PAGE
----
He said: ‘I think the wider message from this fine is that it is not the Commission’s job to monitor these cases – that they don’t see it as their role, nor do they have the time or people to do so. The European Commission is sending a firm signal in this first case of its type that it will not tolerate failure by a company to comply with the commitments it gave to settle an antitrust infringement procedure,’ he explained.‘It is the company’s responsibility and it will cost them a lot of money if they fail.’
Another source said one reaction from the EC to the Microsoft breach could be to put monitoring trustees in place on every Article 9 commitments decision. ‘The trustee in the Microsoft case couldn’t have seen that the system was not effective unless they went out and bought PCs and tested it out. Trustees are no substitute for proper internal compliance procedures,’ the source said, adding that trustees in every Article 9 decision would be a ‘watershed’ step too far, and that they are only needed in cases which aren’t easily monitored.
Some critics argue that complainants exploit any on-going investigation into a rival by drowning the EC in additional submissions in a bid to sink an Article 9 agreement - therefore encouraging excessive remedies and a large fine. Yet it is those same rivals and complainants that can effectively act as the trustee – by making sure the company – such as Microsoft or Google – don’t breach their commitments.
Adrian Magnus, competition partner at Berwin Leighton Paisner in London, underlined the challenge for the EC of imposing and monitoring compliance with commitments, and suggested that in future, it will require an independent person or body with the technical ability for the role.
He said: ‘The commitments process is relatively new and like all innovations, it will take some time to develop and bed down. The Microsoft case is an illustration of a need for an enhancement of the process – Commissioner Almunia has been on record to say that.’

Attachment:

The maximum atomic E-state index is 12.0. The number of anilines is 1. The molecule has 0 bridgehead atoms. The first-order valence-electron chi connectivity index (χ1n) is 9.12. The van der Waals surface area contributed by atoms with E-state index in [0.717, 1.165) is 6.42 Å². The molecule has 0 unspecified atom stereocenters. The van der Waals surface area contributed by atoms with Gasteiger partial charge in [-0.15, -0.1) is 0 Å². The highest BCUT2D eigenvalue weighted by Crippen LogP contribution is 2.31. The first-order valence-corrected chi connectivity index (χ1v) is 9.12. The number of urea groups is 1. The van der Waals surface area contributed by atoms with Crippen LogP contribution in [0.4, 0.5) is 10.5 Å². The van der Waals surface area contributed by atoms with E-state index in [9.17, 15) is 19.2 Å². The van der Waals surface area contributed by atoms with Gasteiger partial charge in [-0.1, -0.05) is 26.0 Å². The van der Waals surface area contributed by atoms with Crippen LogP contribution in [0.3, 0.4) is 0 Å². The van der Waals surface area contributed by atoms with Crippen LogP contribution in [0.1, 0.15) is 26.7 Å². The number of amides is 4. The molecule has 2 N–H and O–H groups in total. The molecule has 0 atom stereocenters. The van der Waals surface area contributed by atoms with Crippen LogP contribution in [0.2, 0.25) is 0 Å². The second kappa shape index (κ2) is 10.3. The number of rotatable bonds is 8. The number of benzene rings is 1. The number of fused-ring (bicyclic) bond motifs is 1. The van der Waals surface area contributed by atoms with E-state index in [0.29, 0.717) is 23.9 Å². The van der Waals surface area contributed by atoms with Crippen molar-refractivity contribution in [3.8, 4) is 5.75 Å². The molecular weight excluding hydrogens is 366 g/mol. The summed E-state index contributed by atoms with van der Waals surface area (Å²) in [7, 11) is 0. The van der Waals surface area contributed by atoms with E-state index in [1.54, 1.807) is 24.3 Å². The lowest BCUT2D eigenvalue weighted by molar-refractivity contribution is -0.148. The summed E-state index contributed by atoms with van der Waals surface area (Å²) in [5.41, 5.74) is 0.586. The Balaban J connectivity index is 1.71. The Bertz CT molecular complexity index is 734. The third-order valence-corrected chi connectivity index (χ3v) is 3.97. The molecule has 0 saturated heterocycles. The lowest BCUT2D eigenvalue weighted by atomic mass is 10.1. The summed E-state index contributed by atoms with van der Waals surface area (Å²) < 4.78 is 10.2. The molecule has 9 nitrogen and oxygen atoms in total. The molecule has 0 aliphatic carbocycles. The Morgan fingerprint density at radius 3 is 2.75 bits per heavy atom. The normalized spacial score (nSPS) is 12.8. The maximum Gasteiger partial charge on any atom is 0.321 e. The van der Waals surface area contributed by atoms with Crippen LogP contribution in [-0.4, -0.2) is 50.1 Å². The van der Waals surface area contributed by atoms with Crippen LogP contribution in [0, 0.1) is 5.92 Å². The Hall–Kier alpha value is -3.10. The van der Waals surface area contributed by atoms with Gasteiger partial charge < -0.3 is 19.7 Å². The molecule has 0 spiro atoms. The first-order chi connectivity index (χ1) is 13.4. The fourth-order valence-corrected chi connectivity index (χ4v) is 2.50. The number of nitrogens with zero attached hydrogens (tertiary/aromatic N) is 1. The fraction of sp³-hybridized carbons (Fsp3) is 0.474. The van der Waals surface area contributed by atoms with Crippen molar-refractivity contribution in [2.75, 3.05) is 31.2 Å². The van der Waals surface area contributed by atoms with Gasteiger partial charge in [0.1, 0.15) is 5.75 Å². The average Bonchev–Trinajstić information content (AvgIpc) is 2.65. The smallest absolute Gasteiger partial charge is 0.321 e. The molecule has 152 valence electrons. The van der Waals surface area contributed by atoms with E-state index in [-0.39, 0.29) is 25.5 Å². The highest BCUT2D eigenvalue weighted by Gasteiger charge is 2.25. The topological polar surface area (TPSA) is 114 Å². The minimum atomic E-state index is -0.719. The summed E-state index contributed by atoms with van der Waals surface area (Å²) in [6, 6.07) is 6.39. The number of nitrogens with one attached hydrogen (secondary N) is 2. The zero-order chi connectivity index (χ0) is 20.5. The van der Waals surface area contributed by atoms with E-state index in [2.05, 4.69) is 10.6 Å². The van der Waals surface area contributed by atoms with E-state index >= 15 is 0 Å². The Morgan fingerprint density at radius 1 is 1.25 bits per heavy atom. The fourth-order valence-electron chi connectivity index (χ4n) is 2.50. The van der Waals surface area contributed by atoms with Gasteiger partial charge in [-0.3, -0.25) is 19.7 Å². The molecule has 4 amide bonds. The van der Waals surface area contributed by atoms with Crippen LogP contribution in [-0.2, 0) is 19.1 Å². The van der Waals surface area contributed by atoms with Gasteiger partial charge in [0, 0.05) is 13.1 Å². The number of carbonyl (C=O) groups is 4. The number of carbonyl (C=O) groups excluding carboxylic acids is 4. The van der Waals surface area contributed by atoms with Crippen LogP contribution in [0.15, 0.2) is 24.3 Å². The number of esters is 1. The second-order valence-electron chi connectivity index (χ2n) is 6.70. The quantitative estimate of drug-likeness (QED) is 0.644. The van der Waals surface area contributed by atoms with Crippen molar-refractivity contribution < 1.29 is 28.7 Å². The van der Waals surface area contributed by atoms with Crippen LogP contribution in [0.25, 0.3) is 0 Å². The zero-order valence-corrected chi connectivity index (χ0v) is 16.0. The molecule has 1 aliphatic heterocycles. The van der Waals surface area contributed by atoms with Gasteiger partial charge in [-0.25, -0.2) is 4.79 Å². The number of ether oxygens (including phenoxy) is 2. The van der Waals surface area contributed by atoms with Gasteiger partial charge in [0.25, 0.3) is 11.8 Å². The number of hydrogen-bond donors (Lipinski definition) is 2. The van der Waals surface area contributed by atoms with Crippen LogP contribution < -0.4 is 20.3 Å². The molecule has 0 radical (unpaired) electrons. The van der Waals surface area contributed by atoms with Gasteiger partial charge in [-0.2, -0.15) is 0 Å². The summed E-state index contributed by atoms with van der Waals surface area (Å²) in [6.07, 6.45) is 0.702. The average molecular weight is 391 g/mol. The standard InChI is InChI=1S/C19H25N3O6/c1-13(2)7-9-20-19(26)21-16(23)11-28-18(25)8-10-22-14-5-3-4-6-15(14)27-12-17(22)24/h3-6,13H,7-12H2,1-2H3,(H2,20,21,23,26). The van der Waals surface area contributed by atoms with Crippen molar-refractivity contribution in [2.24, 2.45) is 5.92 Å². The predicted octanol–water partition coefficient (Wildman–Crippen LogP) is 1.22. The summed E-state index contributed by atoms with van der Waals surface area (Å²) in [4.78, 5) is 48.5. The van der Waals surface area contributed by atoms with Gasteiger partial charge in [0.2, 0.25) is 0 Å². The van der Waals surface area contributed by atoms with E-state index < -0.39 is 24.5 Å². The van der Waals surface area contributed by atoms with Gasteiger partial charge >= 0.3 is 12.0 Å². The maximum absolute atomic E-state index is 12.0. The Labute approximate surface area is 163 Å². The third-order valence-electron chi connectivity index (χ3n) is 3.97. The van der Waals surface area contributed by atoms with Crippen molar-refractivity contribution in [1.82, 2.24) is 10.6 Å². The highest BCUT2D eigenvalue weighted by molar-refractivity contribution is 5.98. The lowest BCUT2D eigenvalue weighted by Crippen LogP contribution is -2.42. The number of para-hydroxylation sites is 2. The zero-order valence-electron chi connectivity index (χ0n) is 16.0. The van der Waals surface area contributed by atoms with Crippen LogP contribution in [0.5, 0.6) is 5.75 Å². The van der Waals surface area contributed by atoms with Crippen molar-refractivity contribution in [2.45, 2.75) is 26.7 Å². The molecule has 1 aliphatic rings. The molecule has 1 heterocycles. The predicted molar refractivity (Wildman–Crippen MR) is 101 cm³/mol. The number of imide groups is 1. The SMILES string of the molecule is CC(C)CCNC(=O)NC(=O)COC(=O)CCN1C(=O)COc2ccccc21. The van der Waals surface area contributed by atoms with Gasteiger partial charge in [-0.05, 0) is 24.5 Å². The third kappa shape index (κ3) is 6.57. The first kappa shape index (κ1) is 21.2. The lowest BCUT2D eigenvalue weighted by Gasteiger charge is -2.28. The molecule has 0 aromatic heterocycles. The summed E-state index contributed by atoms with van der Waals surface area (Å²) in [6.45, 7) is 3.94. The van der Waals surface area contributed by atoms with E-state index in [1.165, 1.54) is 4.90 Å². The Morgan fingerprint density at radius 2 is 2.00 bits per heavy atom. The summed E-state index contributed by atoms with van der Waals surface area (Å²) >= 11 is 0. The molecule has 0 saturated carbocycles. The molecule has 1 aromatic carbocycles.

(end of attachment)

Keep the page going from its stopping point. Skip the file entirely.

‘The commitments process is essentially forward-looking. It enables the authorities to close the file and it doesn’t take up endless resources. For the parties under investigation, it is also beneficial in avoiding a finding of infringement and a huge fine. It also means there is no decision on which to base a claim for follow-on damages.’
The rise in follow-on damages claims in the UK is bringing the UK closer to the US practice of seeking compensation from companies which are found to have broken competition law, for example by fixing prices with competitors.
It is one of the boom areas in the competition sector and Google’s lawyers will be keen to avoid an EC infringement ruling – which would open up the search engine giant to follow-on damages claims from major rivals.
Magnus said: ‘Commitments are certainly attractive to the competition authorities and the companies under investigation as they avoid the possibility of being tied up in years of expensive litigation. The disadvantage is that there is no retrospective redress for the complainants. In the world of IT, things that have happened several years ago could already have changed the market permanently, so there’s no remedy for those affected by market abuse.’
Magnus concluded: ‘It is not easy to rule when markets are changing and adapting. One month a company may be ahead and the next month they may be behind.’
Lawyers expect a decision on the Google investigation by June.
Sam Chadderton is a freelance journalist and contributor based in the North West of England and can be contacted at email@example.com